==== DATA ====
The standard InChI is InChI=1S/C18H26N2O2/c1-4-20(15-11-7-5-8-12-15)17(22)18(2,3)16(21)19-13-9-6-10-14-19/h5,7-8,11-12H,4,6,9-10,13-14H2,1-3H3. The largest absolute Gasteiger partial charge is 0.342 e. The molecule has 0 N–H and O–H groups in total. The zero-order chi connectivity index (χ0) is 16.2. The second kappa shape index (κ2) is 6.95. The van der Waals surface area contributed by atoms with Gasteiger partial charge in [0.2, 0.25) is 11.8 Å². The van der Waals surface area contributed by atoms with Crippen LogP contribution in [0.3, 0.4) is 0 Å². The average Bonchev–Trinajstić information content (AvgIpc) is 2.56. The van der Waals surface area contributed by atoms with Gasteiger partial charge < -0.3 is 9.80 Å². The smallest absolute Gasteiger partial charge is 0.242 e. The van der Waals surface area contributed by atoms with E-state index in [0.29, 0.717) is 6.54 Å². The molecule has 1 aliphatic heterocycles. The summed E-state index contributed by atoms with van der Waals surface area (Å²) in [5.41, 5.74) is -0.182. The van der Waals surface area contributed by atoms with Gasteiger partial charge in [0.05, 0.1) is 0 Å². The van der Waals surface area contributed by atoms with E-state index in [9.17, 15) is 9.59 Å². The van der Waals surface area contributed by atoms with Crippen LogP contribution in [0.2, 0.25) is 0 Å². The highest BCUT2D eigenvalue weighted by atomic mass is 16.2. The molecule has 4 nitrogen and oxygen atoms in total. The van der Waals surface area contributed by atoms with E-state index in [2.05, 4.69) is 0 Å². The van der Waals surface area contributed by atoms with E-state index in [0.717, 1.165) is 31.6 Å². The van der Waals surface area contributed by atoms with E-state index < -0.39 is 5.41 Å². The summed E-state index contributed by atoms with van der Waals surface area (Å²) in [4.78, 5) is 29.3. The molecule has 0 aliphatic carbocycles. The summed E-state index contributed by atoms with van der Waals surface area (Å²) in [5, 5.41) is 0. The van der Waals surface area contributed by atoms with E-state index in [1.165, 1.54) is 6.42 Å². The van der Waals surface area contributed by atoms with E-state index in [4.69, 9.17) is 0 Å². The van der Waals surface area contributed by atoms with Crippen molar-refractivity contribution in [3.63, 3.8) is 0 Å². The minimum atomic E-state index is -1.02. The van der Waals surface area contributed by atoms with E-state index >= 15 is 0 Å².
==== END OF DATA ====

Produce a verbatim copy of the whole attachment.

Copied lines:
The standard InChI is InChI=1S/C18H26N2O2/c1-4-20(15-11-7-5-8-12-15)17(22)18(2,3)16(21)19-13-9-6-10-14-19/h5,7-8,11-12H,4,6,9-10,13-14H2,1-3H3. The largest absolute Gasteiger partial charge is 0.342 e. The molecule has 0 N–H and O–H groups in total. The zero-order chi connectivity index (χ0) is 16.2. The second kappa shape index (κ2) is 6.95. The van der Waals surface area contributed by atoms with Gasteiger partial charge in [0.2, 0.25) is 11.8 Å². The van der Waals surface area contributed by atoms with Crippen LogP contribution in [0.3, 0.4) is 0 Å². The average Bonchev–Trinajstić information content (AvgIpc) is 2.56. The van der Waals surface area contributed by atoms with Gasteiger partial charge < -0.3 is 9.80 Å². The smallest absolute Gasteiger partial charge is 0.242 e. The van der Waals surface area contributed by atoms with E-state index in [0.29, 0.717) is 6.54 Å². The molecule has 1 aliphatic heterocycles. The summed E-state index contributed by atoms with van der Waals surface area (Å²) in [5.41, 5.74) is -0.182. The van der Waals surface area contributed by atoms with Gasteiger partial charge in [0.05, 0.1) is 0 Å². The van der Waals surface area contributed by atoms with E-state index in [9.17, 15) is 9.59 Å². The van der Waals surface area contributed by atoms with Crippen LogP contribution in [0.2, 0.25) is 0 Å². The highest BCUT2D eigenvalue weighted by atomic mass is 16.2. The molecule has 4 nitrogen and oxygen atoms in total. The van der Waals surface area contributed by atoms with E-state index in [2.05, 4.69) is 0 Å². The van der Waals surface area contributed by atoms with E-state index in [0.717, 1.165) is 31.6 Å². The van der Waals surface area contributed by atoms with E-state index < -0.39 is 5.41 Å². The summed E-state index contributed by atoms with van der Waals surface area (Å²) in [4.78, 5) is 29.3. The molecule has 0 aliphatic carbocycles. The summed E-state index contributed by atoms with van der Waals surface area (Å²) in [5, 5.41) is 0. The van der Waals surface area contributed by atoms with E-state index in [1.165, 1.54) is 6.42 Å². The van der Waals surface area contributed by atoms with E-state index in [4.69, 9.17) is 0 Å². The van der Waals surface area contributed by atoms with Crippen molar-refractivity contribution in [3.63, 3.8) is 0 Å². The minimum atomic E-state index is -1.02. The van der Waals surface area contributed by atoms with E-state index >= 15 is 0 Å².